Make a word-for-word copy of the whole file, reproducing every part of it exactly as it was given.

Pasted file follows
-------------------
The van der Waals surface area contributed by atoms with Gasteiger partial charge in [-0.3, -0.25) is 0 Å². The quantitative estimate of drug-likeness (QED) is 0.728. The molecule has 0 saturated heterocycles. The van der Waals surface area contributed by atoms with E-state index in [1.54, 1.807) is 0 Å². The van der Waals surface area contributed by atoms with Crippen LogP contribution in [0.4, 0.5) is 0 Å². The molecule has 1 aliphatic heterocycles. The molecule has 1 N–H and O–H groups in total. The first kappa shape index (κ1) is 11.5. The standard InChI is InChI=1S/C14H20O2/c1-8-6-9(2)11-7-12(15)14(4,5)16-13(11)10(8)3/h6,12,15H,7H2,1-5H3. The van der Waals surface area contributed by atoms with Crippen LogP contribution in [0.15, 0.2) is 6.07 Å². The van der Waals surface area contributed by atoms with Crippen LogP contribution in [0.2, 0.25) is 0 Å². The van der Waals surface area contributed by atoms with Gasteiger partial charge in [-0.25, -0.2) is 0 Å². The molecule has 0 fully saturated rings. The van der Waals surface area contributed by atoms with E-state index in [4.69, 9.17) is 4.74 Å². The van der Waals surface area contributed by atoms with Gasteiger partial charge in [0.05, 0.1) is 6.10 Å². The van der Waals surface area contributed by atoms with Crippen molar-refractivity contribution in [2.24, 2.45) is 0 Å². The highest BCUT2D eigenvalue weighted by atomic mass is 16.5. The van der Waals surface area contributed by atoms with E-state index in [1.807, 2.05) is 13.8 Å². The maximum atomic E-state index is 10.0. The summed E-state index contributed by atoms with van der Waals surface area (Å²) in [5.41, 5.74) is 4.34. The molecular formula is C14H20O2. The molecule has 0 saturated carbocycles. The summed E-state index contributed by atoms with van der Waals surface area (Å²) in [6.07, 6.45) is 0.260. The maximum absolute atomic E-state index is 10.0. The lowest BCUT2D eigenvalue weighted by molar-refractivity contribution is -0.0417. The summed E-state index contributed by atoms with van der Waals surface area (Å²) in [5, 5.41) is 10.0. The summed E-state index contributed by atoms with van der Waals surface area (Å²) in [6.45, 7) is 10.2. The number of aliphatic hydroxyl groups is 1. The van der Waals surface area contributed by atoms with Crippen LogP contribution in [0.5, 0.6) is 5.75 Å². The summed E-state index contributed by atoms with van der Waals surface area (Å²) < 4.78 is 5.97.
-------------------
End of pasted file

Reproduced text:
The van der Waals surface area contributed by atoms with Gasteiger partial charge in [-0.3, -0.25) is 0 Å². The quantitative estimate of drug-likeness (QED) is 0.728. The molecule has 0 saturated heterocycles. The van der Waals surface area contributed by atoms with E-state index in [1.54, 1.807) is 0 Å². The van der Waals surface area contributed by atoms with Crippen LogP contribution in [0.4, 0.5) is 0 Å². The molecule has 1 aliphatic heterocycles. The molecule has 1 N–H and O–H groups in total. The first kappa shape index (κ1) is 11.5. The standard InChI is InChI=1S/C14H20O2/c1-8-6-9(2)11-7-12(15)14(4,5)16-13(11)10(8)3/h6,12,15H,7H2,1-5H3. The van der Waals surface area contributed by atoms with Crippen LogP contribution in [0.15, 0.2) is 6.07 Å². The van der Waals surface area contributed by atoms with Crippen LogP contribution in [0.2, 0.25) is 0 Å². The van der Waals surface area contributed by atoms with Gasteiger partial charge in [-0.25, -0.2) is 0 Å². The molecule has 0 fully saturated rings. The van der Waals surface area contributed by atoms with E-state index in [4.69, 9.17) is 4.74 Å². The van der Waals surface area contributed by atoms with Gasteiger partial charge in [0.05, 0.1) is 6.10 Å². The van der Waals surface area contributed by atoms with Crippen molar-refractivity contribution in [2.24, 2.45) is 0 Å². The highest BCUT2D eigenvalue weighted by atomic mass is 16.5. The van der Waals surface area contributed by atoms with E-state index in [1.807, 2.05) is 13.8 Å². The maximum atomic E-state index is 10.0. The summed E-state index contributed by atoms with van der Waals surface area (Å²) in [5.41, 5.74) is 4.34. The molecular formula is C14H20O2. The molecule has 0 saturated carbocycles. The summed E-state index contributed by atoms with van der Waals surface area (Å²) in [6.07, 6.45) is 0.260. The maximum absolute atomic E-state index is 10.0. The lowest BCUT2D eigenvalue weighted by molar-refractivity contribution is -0.0417. The summed E-state index contributed by atoms with van der Waals surface area (Å²) in [5, 5.41) is 10.0. The summed E-state index contributed by atoms with van der Waals surface area (Å²) in [6.45, 7) is 10.2. The number of aliphatic hydroxyl groups is 1. The van der Waals surface area contributed by atoms with Crippen LogP contribution in [0.5, 0.6) is 5.75 Å². The summed E-state index contributed by atoms with van der Waals surface area (Å²) < 4.78 is 5.97.